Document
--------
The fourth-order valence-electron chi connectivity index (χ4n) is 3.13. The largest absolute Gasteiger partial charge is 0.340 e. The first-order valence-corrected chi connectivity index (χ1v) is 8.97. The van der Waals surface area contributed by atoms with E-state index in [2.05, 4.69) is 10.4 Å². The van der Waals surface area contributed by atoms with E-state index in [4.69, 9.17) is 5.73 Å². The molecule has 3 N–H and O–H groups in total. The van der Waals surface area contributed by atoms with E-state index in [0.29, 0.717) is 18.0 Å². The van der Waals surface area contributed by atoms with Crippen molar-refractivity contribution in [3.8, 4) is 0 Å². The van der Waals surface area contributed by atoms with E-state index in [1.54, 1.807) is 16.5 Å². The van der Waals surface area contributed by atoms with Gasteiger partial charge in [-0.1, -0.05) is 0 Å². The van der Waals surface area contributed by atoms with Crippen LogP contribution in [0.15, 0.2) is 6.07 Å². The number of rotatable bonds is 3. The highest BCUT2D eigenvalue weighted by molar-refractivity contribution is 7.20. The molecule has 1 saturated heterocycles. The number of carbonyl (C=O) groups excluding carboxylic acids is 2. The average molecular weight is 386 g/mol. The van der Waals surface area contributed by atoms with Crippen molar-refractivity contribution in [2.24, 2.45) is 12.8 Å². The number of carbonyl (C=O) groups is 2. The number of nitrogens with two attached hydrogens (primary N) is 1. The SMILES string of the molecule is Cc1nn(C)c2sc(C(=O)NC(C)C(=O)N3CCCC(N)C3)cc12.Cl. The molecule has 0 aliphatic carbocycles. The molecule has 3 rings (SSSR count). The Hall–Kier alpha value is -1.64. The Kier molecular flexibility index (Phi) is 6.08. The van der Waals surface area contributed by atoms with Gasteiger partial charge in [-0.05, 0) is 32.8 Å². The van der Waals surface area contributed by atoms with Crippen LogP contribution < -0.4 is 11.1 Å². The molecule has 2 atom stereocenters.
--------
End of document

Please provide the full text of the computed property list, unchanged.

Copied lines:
The fourth-order valence-electron chi connectivity index (χ4n) is 3.13. The largest absolute Gasteiger partial charge is 0.340 e. The first-order valence-corrected chi connectivity index (χ1v) is 8.97. The van der Waals surface area contributed by atoms with E-state index in [2.05, 4.69) is 10.4 Å². The van der Waals surface area contributed by atoms with E-state index in [4.69, 9.17) is 5.73 Å². The molecule has 3 N–H and O–H groups in total. The van der Waals surface area contributed by atoms with E-state index in [0.29, 0.717) is 18.0 Å². The van der Waals surface area contributed by atoms with Crippen molar-refractivity contribution in [3.8, 4) is 0 Å². The van der Waals surface area contributed by atoms with E-state index in [1.54, 1.807) is 16.5 Å². The van der Waals surface area contributed by atoms with Gasteiger partial charge in [-0.1, -0.05) is 0 Å². The van der Waals surface area contributed by atoms with Crippen LogP contribution in [0.15, 0.2) is 6.07 Å². The number of rotatable bonds is 3. The highest BCUT2D eigenvalue weighted by molar-refractivity contribution is 7.20. The molecule has 1 saturated heterocycles. The number of carbonyl (C=O) groups excluding carboxylic acids is 2. The average molecular weight is 386 g/mol. The van der Waals surface area contributed by atoms with Crippen molar-refractivity contribution in [2.24, 2.45) is 12.8 Å². The number of carbonyl (C=O) groups is 2. The number of nitrogens with two attached hydrogens (primary N) is 1. The SMILES string of the molecule is Cc1nn(C)c2sc(C(=O)NC(C)C(=O)N3CCCC(N)C3)cc12.Cl. The molecule has 0 aliphatic carbocycles. The molecule has 3 rings (SSSR count). The Hall–Kier alpha value is -1.64. The Kier molecular flexibility index (Phi) is 6.08. The van der Waals surface area contributed by atoms with Gasteiger partial charge in [-0.05, 0) is 32.8 Å². The van der Waals surface area contributed by atoms with Crippen LogP contribution < -0.4 is 11.1 Å². The molecule has 2 atom stereocenters.